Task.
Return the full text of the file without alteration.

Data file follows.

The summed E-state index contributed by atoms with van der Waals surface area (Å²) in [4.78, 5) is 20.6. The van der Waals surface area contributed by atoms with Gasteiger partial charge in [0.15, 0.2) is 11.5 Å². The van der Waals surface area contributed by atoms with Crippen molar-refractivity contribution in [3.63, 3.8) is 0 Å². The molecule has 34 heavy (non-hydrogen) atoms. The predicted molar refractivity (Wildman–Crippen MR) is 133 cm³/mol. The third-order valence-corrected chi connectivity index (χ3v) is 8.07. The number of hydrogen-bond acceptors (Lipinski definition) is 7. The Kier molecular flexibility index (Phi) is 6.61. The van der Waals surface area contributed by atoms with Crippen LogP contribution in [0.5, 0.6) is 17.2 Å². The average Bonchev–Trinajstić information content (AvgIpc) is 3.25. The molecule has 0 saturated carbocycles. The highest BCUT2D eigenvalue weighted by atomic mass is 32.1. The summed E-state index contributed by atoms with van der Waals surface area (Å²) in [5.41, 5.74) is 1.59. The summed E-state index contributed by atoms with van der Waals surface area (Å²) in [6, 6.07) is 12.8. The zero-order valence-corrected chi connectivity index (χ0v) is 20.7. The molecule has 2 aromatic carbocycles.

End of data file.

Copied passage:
The summed E-state index contributed by atoms with van der Waals surface area (Å²) in [4.78, 5) is 20.6. The van der Waals surface area contributed by atoms with Gasteiger partial charge in [0.15, 0.2) is 11.5 Å². The van der Waals surface area contributed by atoms with Crippen molar-refractivity contribution in [3.63, 3.8) is 0 Å². The molecule has 34 heavy (non-hydrogen) atoms. The predicted molar refractivity (Wildman–Crippen MR) is 133 cm³/mol. The third-order valence-corrected chi connectivity index (χ3v) is 8.07. The number of hydrogen-bond acceptors (Lipinski definition) is 7. The Kier molecular flexibility index (Phi) is 6.61. The van der Waals surface area contributed by atoms with Crippen LogP contribution in [0.5, 0.6) is 17.2 Å². The average Bonchev–Trinajstić information content (AvgIpc) is 3.25. The molecule has 0 saturated carbocycles. The highest BCUT2D eigenvalue weighted by atomic mass is 32.1. The summed E-state index contributed by atoms with van der Waals surface area (Å²) in [5.41, 5.74) is 1.59. The summed E-state index contributed by atoms with van der Waals surface area (Å²) in [6, 6.07) is 12.8. The zero-order valence-corrected chi connectivity index (χ0v) is 20.7. The molecule has 2 aromatic carbocycles.